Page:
Supposing a case: Thoreau on our physical and mental surroundings (Walden 207)

“No face which we can give to a matter will stead us so well at last as the truth. This alone wears well. For the most part, we are not where we are, but in a false position. Through an infinity of our natures, we suppose a case, and put ourselves into it, and hence are in two cases at the same time, and it is doubly difficult to get out. In sane moments we regard only the facts, the case that is.”

I found this part confusing and had to read it several times and look up “case.” What does Thoreau mean? Does he mean a case as in a box or container, or a case as a set of circumstances or conditions? I think he means both. This looks like another instance of Thoreauvian wordplay. The circumstances which you suppose then become a box in which you confine yourself, and at that point it doesn’t matter that the box is imaginary. You’re trapped just the same. That’s what he means by being in two cases at the same time — you’re confined not only by reality itself, but also by your assumptions about reality. It reminds me of a saying I heard: “Most of life is imaginary.”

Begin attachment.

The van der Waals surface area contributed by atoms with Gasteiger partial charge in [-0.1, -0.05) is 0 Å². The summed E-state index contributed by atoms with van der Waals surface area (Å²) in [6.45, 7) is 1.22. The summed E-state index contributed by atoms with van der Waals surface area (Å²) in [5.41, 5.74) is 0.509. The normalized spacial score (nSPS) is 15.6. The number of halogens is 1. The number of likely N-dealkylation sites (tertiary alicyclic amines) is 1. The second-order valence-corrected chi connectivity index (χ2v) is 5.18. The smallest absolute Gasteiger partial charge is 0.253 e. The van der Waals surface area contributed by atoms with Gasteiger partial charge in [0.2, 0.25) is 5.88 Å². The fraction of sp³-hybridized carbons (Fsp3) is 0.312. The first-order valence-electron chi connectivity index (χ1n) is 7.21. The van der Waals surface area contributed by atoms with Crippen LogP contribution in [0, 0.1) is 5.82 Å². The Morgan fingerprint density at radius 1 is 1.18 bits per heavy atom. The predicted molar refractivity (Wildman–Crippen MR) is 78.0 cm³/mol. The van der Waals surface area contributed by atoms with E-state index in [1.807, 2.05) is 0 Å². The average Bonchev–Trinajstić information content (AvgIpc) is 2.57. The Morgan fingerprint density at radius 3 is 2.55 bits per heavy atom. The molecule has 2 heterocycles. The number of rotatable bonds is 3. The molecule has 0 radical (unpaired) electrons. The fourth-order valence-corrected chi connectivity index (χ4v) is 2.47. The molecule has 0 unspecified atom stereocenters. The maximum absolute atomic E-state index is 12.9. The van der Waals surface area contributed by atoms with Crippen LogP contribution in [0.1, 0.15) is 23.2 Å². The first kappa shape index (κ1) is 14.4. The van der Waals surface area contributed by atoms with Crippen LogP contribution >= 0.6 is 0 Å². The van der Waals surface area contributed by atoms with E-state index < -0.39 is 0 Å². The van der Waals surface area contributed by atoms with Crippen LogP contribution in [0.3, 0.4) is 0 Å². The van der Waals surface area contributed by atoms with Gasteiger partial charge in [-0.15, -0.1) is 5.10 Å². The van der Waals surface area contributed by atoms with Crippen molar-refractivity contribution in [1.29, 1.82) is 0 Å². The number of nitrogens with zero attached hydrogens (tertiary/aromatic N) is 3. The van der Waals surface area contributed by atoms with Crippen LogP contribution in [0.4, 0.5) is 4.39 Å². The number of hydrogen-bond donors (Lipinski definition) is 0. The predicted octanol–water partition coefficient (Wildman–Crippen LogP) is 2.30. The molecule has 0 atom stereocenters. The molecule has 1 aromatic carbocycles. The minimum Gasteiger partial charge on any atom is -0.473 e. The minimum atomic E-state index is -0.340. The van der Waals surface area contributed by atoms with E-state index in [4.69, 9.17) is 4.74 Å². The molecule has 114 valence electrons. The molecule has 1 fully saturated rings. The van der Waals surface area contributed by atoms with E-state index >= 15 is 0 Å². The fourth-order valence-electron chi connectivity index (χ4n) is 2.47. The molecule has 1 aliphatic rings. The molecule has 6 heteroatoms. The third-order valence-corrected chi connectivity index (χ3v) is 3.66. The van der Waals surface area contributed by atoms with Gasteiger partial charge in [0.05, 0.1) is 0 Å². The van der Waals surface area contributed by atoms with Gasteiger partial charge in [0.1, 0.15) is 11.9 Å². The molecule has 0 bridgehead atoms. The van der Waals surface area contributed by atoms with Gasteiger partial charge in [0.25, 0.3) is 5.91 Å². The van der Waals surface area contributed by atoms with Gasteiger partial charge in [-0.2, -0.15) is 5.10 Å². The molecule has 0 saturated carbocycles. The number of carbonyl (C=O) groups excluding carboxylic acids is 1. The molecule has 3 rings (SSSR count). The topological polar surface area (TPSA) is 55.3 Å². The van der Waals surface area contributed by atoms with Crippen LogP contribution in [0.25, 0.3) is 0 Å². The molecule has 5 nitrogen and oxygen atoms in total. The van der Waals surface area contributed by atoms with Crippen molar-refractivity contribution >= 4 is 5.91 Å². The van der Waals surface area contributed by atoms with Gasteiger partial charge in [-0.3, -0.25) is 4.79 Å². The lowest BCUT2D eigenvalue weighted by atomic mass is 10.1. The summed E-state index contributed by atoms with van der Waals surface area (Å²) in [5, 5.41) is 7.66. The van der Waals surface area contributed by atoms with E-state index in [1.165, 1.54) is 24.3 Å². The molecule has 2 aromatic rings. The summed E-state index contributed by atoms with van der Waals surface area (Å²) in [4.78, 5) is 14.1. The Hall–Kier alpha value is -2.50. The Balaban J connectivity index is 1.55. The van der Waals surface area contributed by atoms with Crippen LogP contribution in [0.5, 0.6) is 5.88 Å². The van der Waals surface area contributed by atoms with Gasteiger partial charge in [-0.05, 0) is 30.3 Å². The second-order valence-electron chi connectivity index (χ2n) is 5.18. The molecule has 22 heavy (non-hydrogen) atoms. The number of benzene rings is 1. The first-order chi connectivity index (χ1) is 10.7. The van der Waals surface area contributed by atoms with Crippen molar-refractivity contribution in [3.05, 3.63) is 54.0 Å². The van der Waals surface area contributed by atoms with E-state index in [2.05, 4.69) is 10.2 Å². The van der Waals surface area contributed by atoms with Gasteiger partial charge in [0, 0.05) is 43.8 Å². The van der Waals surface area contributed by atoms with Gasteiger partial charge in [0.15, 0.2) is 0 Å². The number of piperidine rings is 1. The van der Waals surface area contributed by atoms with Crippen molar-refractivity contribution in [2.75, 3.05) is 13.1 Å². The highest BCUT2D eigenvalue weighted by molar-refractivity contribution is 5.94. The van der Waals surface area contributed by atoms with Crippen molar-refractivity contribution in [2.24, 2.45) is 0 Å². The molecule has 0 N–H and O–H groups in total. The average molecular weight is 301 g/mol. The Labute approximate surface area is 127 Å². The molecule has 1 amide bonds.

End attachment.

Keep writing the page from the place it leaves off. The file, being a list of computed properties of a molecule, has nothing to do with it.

It’s best, Henry believes, to be honest about our circumstances and find joy in them:

“However mean your life is, meet it and live it; do not shun it and call it hard names. It is not so bad as you are. It looks poorest when you are richest. The fault-finder will find faults even in paradise. Love your life, poor as it is. You may perhaps have some pleasant, thrilling, glorious hours, even in a poorhouse. The setting sun is reflected from the windows of the almshouse as brightly as from the rich man’s abode…”

Of course, this all sounds good until you add children to the situation, and have to worry about their education, nutrition, and health. Henry is speaking from the perspective of a single man with no dependents. Keep that in mind.

Even from his own solitary perspective his words aren’t realistic: “If I were confined to a corner of a garret all my days, like a spider, the world would be just as large to me while I had my thoughts about me.”

If that’s true, Henry, why did you leave the woods?

Nevertheless, he’s using hyperbole to make a good point: your mental surroundings are at least as important as your physical ones. We tend to live most of our lives in imaginary worlds, creating much of our own misery. That being the case, can’t we also create much of our own happiness simply by how we look at the world?

(About  “A Year in Walden”)

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